Written by Lt. Davey Connor, 9th Coast Guard District public affairs.
The head-high sand dunes flanking the road to Coast Guard Station Sandy Hook were a part of the beach prior to Hurricane Sandy. When Coast Guard crews finally returned to the facility, they found damage familiar to many along the coasts of New Jersey and New York; buildings and homes flooded by the storm surge, waterside facilities wrenched out of place and a daunting work list standing between them and their duty to protect American citizens. Petty Officer 1st Class James P. Cashin, a member of the engineering support team, paces between the rumble of a diesel generator and the conversation and echoing bustle of the gutted station.
“It took four front-end loaders a week to dig out a path we could drive down to get back to work,” remembers Cashin.
Despite the extensive damage, the road was cleared just days after the storm and Coast Guard men and women stationed at Station Sandy Hook were ready around-the-clock to conduct missions such as search and rescue and ports, waterways and coastal security patrols. The crews were there to stand the watch despite the damage to their own homes.
“I showed up to work and saw the junior members running around, cleaning out the high-importance areas. I knew that the storms had damaged all the on-base housing, so I asked how they were doing. They told me they were fine, and I thought, ‘what do you mean your fine? You don’t have a house!’” said Petty Officer 1st Class Daniel C. Blouch, operations petty officer at the station.
Sandy, the category one storm that made landfall Oct. 29, flooded the 25 homes at the tip of Sandy Hook. The residents, ranging from the commanding officer to more junior members of the station, had been evacuated prior to the storm. Flood water damaged the station’s command center, facilities and engineering and electrical workshops. Floating docks, critical to maintaining immediate response readiness, were lifted up and over their stabilizing pilings. Some were held in place by thick electrical cables while others were torn free and strewn along an adjacent beach.
Like much of the region, the storm and subsequent nor’easter left Coast Guard rescuers in the dark. Unlike much of the surrounding community, the storm also damaged the water lines, most likely cutting off running water for the next six to eight months. Due to careful planning beforehand, however, the station’s boats, as well as boats from station New York and Manasquan, had been lashed down in preparation for the storm and were unharmed.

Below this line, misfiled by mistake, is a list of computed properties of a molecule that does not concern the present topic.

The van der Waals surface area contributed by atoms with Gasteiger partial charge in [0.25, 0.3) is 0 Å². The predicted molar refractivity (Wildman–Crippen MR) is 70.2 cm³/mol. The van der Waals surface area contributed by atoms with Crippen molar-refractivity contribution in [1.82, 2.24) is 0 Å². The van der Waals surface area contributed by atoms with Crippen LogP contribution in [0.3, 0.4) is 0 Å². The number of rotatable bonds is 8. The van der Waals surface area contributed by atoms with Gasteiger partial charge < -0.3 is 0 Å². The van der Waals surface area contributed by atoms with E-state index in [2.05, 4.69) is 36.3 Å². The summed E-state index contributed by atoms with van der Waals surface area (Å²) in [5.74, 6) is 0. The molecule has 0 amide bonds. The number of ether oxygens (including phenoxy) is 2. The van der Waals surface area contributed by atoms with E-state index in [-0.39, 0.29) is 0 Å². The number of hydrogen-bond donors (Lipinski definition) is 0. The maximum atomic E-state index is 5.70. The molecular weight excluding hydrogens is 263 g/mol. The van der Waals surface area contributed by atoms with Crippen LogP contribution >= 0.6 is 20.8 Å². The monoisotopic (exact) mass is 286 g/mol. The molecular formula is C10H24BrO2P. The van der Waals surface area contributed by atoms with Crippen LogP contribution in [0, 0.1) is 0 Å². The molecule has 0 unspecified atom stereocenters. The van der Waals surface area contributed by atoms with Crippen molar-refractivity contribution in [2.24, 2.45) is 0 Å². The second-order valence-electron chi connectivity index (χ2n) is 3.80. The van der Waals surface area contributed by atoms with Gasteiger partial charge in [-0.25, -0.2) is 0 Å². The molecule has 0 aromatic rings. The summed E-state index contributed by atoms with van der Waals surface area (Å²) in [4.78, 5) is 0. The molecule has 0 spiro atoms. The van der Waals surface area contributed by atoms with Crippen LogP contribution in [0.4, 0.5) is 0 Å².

“Priority number one after the hurricane was accountability – making sure everyone was OK,” said Chief Warrant Officer Troy L. Loining, commanding officer of Station Sandy Hook. “Once we’d made contact with our crew and their families, we shifted focus to restoring response capability – getting our boats ready for immediate launch.”
Restoring the quick launch capability was challenging because most of the docks were inoperable, and because the powerful surge of storm water had carved new channels in the seafloor. Every minute matters in cold-water rescues and national security, so station crews must be able to launch within minutes of a call. The lack of dock space was solved by a pick-up truck with a response boat on its trailer parked at the top of a boat ramp. Launching the boat is as simple as turning the ignition and shifting into reverse. The launched boat can maneuver without fear of new underwater shoaling thanks to the help of the Seabees, the U.S. Navy’s construction battalion.
“The Seabees were a huge help. They came in after the storm with side-scan sonar and verified that all the water in the harbor was safe for us to operate in. After they did that, it was up to us to go out and verify that all the aids to navigation were in the right spot,” said Blouch.
Communication systems were the third priority. The crew was safe and the boats were ready to launch, but the station was without a radio tower. The nearest was at Coast Guard Sector New York, requiring a time-consuming cell phone call from the watch stander in New York to pass alerts. A team of electrical technicians, some local to the area and some deployed from Sector Northern New England in Portland, Maine, improvised a solution. The white VHF radio antenna they drilled into a piece of plywood, which they in turn attached to the roof of the station building with C-clamps, restored the Coast Guard’s ears and voice in the region.
The flexibility and diligence of Sandy Hook’s crew is immediately apparent to a visitor. The improvised communication center occupies the former crew lounge; a VHF radio handset perched atop an inactive video game console. Clothes lines are draped in orange – seawater soiled the cold weather survival suits and each must be hand washed to ensure full protection as the Atlantic continues to cool. Damage controlmen are already preparing the structures for new drywall and wiring.
Despite the work that still needs to be done, Loining is optimistic about the future.
“We’re in the community. We’ll rebuild with them; we’ll face the hardship and share in the success,” said Loining. “In the meantime, we’ll stand the watch. It’s our job.”
While there is extensive rebuilding still to take place, the crew of Station Sandy Hook will take a moment this week to enjoy a Thanksgiving dinner hosted in the only room unaffected by the flooding: the galley. The meal will be open to the Coast Guard families and of course, the crew at Sandy Hook, who give mariners and fishermen employed on the waters of New Jersey something to be thankful for.